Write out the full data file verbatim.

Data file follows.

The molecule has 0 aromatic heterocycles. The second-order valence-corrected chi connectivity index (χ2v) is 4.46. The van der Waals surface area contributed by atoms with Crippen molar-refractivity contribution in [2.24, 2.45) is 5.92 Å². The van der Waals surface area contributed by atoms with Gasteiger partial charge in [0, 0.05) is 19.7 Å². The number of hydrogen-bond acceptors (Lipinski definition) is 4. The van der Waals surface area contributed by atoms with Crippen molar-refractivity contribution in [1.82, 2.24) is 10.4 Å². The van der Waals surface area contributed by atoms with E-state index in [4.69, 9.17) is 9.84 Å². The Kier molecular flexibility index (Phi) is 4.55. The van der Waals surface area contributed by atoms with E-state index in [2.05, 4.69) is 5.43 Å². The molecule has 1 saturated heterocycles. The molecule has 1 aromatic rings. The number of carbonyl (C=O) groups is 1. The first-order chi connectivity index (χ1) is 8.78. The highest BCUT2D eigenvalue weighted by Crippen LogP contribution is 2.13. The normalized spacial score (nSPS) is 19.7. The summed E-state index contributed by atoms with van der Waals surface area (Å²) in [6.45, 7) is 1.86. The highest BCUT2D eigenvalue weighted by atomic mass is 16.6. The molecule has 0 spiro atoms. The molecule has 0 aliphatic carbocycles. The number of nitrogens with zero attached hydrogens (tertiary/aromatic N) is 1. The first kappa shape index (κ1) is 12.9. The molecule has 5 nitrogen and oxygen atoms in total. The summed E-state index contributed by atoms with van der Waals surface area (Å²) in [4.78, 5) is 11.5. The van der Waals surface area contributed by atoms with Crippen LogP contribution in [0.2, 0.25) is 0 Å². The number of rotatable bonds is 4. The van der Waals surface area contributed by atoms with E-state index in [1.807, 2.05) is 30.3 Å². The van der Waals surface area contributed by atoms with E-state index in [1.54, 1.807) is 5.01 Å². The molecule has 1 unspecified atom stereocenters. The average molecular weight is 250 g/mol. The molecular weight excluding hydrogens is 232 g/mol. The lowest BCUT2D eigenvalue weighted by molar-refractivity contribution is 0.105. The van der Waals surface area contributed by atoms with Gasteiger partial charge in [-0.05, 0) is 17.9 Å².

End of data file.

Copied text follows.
The molecule has 0 aromatic heterocycles. The second-order valence-corrected chi connectivity index (χ2v) is 4.46. The van der Waals surface area contributed by atoms with Crippen molar-refractivity contribution in [2.24, 2.45) is 5.92 Å². The van der Waals surface area contributed by atoms with Gasteiger partial charge in [0, 0.05) is 19.7 Å². The number of hydrogen-bond acceptors (Lipinski definition) is 4. The van der Waals surface area contributed by atoms with Crippen molar-refractivity contribution in [1.82, 2.24) is 10.4 Å². The van der Waals surface area contributed by atoms with E-state index in [4.69, 9.17) is 9.84 Å². The Kier molecular flexibility index (Phi) is 4.55. The van der Waals surface area contributed by atoms with E-state index in [2.05, 4.69) is 5.43 Å². The molecule has 1 saturated heterocycles. The molecule has 1 aromatic rings. The number of carbonyl (C=O) groups is 1. The first-order chi connectivity index (χ1) is 8.78. The highest BCUT2D eigenvalue weighted by Crippen LogP contribution is 2.13. The normalized spacial score (nSPS) is 19.7. The summed E-state index contributed by atoms with van der Waals surface area (Å²) in [6.45, 7) is 1.86. The highest BCUT2D eigenvalue weighted by atomic mass is 16.6. The molecule has 0 spiro atoms. The molecule has 0 aliphatic carbocycles. The number of nitrogens with zero attached hydrogens (tertiary/aromatic N) is 1. The first kappa shape index (κ1) is 12.9. The molecule has 5 nitrogen and oxygen atoms in total. The summed E-state index contributed by atoms with van der Waals surface area (Å²) in [4.78, 5) is 11.5. The van der Waals surface area contributed by atoms with Crippen LogP contribution in [0.2, 0.25) is 0 Å². The number of rotatable bonds is 4. The van der Waals surface area contributed by atoms with E-state index in [1.807, 2.05) is 30.3 Å². The van der Waals surface area contributed by atoms with E-state index in [1.54, 1.807) is 5.01 Å². The molecule has 1 unspecified atom stereocenters. The average molecular weight is 250 g/mol. The molecular weight excluding hydrogens is 232 g/mol. The lowest BCUT2D eigenvalue weighted by molar-refractivity contribution is 0.105. The van der Waals surface area contributed by atoms with Gasteiger partial charge in [-0.05, 0) is 17.9 Å².